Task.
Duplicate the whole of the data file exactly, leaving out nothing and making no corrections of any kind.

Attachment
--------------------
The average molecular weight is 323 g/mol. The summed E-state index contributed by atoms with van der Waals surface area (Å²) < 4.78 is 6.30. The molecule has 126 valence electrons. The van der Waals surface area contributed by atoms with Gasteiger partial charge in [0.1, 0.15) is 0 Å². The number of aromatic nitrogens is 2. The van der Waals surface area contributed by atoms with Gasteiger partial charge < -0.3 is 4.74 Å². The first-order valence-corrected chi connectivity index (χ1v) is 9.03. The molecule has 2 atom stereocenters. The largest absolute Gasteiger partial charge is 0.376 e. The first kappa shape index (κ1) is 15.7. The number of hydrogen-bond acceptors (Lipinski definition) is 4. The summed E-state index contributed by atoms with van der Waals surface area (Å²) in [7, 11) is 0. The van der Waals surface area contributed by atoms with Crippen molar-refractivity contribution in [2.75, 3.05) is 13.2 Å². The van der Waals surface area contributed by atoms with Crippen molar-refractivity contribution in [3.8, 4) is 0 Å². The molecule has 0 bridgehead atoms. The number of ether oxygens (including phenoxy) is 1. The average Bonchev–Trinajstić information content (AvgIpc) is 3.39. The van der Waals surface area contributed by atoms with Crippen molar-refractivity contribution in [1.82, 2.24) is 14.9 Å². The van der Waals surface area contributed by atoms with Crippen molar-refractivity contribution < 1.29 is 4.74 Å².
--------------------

The average molecular weight is 323 g/mol. The summed E-state index contributed by atoms with van der Waals surface area (Å²) < 4.78 is 6.30. The molecule has 126 valence electrons. The van der Waals surface area contributed by atoms with Gasteiger partial charge in [0.1, 0.15) is 0 Å². The number of aromatic nitrogens is 2. The van der Waals surface area contributed by atoms with Gasteiger partial charge < -0.3 is 4.74 Å². The first-order valence-corrected chi connectivity index (χ1v) is 9.03. The molecule has 2 atom stereocenters. The largest absolute Gasteiger partial charge is 0.376 e. The first kappa shape index (κ1) is 15.7. The number of hydrogen-bond acceptors (Lipinski definition) is 4. The summed E-state index contributed by atoms with van der Waals surface area (Å²) in [7, 11) is 0. The van der Waals surface area contributed by atoms with Crippen molar-refractivity contribution in [2.75, 3.05) is 13.2 Å². The van der Waals surface area contributed by atoms with Crippen molar-refractivity contribution in [3.8, 4) is 0 Å². The molecule has 0 bridgehead atoms. The number of ether oxygens (including phenoxy) is 1. The average Bonchev–Trinajstić information content (AvgIpc) is 3.39. The van der Waals surface area contributed by atoms with Crippen molar-refractivity contribution in [1.82, 2.24) is 14.9 Å². The van der Waals surface area contributed by atoms with Crippen molar-refractivity contribution < 1.29 is 4.74 Å².